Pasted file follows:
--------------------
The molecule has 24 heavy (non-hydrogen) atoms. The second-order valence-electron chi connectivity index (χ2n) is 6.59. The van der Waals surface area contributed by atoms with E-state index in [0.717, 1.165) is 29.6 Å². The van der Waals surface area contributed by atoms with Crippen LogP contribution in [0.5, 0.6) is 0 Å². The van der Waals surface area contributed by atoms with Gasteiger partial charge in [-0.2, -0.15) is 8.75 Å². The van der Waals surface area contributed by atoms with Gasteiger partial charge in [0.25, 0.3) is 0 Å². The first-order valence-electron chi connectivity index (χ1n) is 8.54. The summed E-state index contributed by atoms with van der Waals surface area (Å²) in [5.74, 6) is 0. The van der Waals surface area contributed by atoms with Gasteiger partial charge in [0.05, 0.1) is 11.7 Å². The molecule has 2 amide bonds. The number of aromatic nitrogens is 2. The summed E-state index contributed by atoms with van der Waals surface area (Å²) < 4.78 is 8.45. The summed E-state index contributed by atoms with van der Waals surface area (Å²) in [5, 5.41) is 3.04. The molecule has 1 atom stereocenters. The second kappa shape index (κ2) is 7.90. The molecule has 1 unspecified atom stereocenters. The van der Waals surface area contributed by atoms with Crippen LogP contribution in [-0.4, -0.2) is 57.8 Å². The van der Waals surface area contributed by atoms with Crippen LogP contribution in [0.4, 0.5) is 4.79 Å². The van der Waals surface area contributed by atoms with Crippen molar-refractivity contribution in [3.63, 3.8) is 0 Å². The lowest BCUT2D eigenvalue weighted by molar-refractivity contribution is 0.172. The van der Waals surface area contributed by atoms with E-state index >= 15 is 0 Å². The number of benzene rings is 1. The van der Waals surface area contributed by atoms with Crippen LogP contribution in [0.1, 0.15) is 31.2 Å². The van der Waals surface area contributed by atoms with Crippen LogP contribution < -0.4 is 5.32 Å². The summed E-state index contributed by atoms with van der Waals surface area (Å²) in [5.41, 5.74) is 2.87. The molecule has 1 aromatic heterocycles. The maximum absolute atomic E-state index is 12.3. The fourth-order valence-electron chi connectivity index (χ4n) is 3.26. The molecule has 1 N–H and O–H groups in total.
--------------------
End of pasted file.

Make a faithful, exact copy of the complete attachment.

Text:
The molecule has 24 heavy (non-hydrogen) atoms. The second-order valence-electron chi connectivity index (χ2n) is 6.59. The van der Waals surface area contributed by atoms with E-state index in [0.717, 1.165) is 29.6 Å². The van der Waals surface area contributed by atoms with Crippen LogP contribution in [0.5, 0.6) is 0 Å². The van der Waals surface area contributed by atoms with Gasteiger partial charge in [-0.2, -0.15) is 8.75 Å². The van der Waals surface area contributed by atoms with Gasteiger partial charge in [0.25, 0.3) is 0 Å². The first-order valence-electron chi connectivity index (χ1n) is 8.54. The summed E-state index contributed by atoms with van der Waals surface area (Å²) in [5.74, 6) is 0. The van der Waals surface area contributed by atoms with Gasteiger partial charge in [0.05, 0.1) is 11.7 Å². The molecule has 2 amide bonds. The number of aromatic nitrogens is 2. The summed E-state index contributed by atoms with van der Waals surface area (Å²) < 4.78 is 8.45. The summed E-state index contributed by atoms with van der Waals surface area (Å²) in [5, 5.41) is 3.04. The molecule has 1 atom stereocenters. The second kappa shape index (κ2) is 7.90. The molecule has 1 unspecified atom stereocenters. The van der Waals surface area contributed by atoms with Crippen LogP contribution in [-0.4, -0.2) is 57.8 Å². The van der Waals surface area contributed by atoms with Crippen LogP contribution in [0.4, 0.5) is 4.79 Å². The van der Waals surface area contributed by atoms with Crippen molar-refractivity contribution in [3.63, 3.8) is 0 Å². The lowest BCUT2D eigenvalue weighted by molar-refractivity contribution is 0.172. The van der Waals surface area contributed by atoms with E-state index >= 15 is 0 Å². The number of benzene rings is 1. The van der Waals surface area contributed by atoms with Crippen LogP contribution in [0.1, 0.15) is 31.2 Å². The van der Waals surface area contributed by atoms with Crippen LogP contribution < -0.4 is 5.32 Å². The summed E-state index contributed by atoms with van der Waals surface area (Å²) in [5.41, 5.74) is 2.87. The molecule has 1 aromatic heterocycles. The maximum absolute atomic E-state index is 12.3. The fourth-order valence-electron chi connectivity index (χ4n) is 3.26. The molecule has 1 N–H and O–H groups in total.